long range new
Today was a complete “travel” day as we head closer to Alijos Rocks. Word around the galley is that we’ll be the only boat there and we’re likely to run into wahoo, yellowtail and yellowfin tuna. The only land we saw in the afternoon was Cedros Island, barely within eyesight on the port side.
All 24 anglers prepped their gear during the day, often asking the mates for advice or having a mate rig up some technical piece of terminal tackle for them. I followed around Marc Mills, of Shimano, as he rigged up four different fishing “systems,” including setups for live baits, Orcas, Waxwings and Butterfly jigs. (If you’re unfamiliar with any of these specialty plugs and metals from Shimano, do a quick search online.)
A completely new live bait technique — one that I’m unfamiliar with as an East Coaster — is the heavy use of Hollow Ace braid from Power Pro. Mills formed a loop in the braid by splicing the 16-current braid with a rigging needle. He was very proficient at it and left a solid connection without a knot. The braided loop was then connected to a 20-foot wind-on leader. Then, a 3/0 to 6/0 hook was added for a sardine or mackerel.
What I’m most excited about is using a Shimano Tranx 500 HG reel to cast Waxwings for wahoo. On the east coast, I’m used to high-speed trolling for wahoo, so the possibility of sight casting to one makes me ecstatic. The Tranx reel itself is pretty new from Shimano and looks exactly like an oversized bass reel. West Coasters really love their conventionals! Reels litter the boat connected to custom and name-brand expensive rods — just 10 percent of the setups are spinners.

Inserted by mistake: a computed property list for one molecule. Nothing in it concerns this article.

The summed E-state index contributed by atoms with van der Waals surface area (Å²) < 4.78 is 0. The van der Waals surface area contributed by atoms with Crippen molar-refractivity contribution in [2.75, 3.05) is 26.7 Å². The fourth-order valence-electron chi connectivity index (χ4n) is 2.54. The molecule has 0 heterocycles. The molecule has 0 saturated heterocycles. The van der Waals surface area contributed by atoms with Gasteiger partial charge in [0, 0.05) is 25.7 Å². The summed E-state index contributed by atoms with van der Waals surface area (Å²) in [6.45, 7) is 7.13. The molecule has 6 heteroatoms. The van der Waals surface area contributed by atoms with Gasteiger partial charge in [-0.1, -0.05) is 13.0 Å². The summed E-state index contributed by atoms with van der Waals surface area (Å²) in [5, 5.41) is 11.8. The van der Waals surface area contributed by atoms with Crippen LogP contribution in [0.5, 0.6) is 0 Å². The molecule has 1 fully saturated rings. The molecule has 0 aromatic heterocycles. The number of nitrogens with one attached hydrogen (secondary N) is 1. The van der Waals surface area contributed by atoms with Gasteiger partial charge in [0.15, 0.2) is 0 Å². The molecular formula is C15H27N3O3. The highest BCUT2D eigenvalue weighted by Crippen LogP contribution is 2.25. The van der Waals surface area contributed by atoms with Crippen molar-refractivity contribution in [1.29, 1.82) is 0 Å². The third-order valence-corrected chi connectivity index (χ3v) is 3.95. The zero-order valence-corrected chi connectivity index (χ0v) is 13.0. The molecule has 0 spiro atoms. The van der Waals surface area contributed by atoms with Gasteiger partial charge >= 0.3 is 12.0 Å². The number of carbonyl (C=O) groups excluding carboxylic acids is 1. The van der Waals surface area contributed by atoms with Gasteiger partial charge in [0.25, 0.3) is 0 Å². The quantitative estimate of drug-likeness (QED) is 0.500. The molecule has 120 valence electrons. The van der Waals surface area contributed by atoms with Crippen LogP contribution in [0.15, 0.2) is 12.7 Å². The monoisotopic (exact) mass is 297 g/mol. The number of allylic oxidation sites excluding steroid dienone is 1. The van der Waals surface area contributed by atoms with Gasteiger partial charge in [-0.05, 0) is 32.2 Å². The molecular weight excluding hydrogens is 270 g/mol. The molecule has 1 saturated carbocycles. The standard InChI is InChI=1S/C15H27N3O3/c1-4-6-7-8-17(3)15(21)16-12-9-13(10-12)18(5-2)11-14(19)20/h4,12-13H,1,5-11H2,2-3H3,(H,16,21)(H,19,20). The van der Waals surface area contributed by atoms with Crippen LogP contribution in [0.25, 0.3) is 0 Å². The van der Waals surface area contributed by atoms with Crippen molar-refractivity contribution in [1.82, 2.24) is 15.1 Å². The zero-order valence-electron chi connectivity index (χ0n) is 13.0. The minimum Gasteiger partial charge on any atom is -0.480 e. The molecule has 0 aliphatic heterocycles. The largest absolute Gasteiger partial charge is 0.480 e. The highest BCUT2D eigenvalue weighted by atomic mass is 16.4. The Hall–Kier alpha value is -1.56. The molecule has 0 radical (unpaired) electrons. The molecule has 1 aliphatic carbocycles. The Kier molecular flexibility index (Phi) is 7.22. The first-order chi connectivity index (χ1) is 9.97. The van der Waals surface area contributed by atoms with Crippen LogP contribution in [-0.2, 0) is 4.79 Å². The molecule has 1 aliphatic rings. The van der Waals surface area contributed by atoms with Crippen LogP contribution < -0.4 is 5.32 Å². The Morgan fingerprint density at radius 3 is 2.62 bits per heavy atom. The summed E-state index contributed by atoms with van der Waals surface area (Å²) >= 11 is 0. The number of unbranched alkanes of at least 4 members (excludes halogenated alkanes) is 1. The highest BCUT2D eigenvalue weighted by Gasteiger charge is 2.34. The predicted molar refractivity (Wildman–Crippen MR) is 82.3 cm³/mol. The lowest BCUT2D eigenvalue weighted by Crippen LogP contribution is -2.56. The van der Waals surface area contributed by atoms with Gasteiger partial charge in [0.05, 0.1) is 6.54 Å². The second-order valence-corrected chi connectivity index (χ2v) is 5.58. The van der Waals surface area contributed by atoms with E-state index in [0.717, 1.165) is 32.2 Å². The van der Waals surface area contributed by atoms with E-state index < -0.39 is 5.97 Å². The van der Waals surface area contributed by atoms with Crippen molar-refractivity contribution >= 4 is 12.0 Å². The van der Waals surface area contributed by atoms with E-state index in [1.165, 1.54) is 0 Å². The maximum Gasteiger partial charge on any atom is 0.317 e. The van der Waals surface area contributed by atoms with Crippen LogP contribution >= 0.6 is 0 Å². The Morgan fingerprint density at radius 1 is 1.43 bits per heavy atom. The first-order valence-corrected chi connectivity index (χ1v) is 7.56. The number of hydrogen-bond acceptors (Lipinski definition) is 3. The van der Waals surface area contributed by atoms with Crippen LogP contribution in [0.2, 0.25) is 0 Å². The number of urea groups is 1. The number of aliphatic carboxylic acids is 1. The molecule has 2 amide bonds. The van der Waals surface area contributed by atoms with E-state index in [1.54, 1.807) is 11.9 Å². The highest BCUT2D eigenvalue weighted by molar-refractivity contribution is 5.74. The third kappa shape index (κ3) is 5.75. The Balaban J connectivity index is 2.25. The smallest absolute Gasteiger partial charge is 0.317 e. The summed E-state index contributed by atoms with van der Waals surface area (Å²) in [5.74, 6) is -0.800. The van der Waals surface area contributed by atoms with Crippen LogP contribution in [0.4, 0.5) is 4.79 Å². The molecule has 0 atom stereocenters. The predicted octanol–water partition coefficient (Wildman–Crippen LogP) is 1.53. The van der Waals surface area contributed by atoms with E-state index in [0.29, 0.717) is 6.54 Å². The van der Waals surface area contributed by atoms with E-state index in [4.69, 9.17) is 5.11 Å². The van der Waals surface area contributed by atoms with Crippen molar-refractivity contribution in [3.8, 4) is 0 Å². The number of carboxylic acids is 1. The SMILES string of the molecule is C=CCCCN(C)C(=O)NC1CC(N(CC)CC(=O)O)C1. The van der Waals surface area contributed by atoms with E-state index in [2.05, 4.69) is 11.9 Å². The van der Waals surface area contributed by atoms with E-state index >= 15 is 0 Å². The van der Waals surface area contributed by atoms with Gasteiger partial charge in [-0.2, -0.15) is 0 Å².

Along the way I’ve learned some things from regulars on the boat like Steve Bosang and Dr. Phil Wade. Most of it is new terminology or new tackle that I’m not familiar with. A wahoo bomb is basically a castable mylar skirt with a lead head and blade that you can reel and work for wahoo. Raider jigs are surface metals that you can cast as well (Raider is a popular brand). Other good techniques include yo-yo fishing, explains an angler named Nacho. Basically, you drop a metal straight down and reel up as fast as possible. Repeat the process until you hook up.
We’re expected to start fishing Alijos as early as 11 a.m. tomorrow. “I’m on team 1 with Tony the Tiger,” says Wade. Translation: He’s on the first team trolling tomorrow morning and he’s using a Marauder in orange. Watch out wahoo.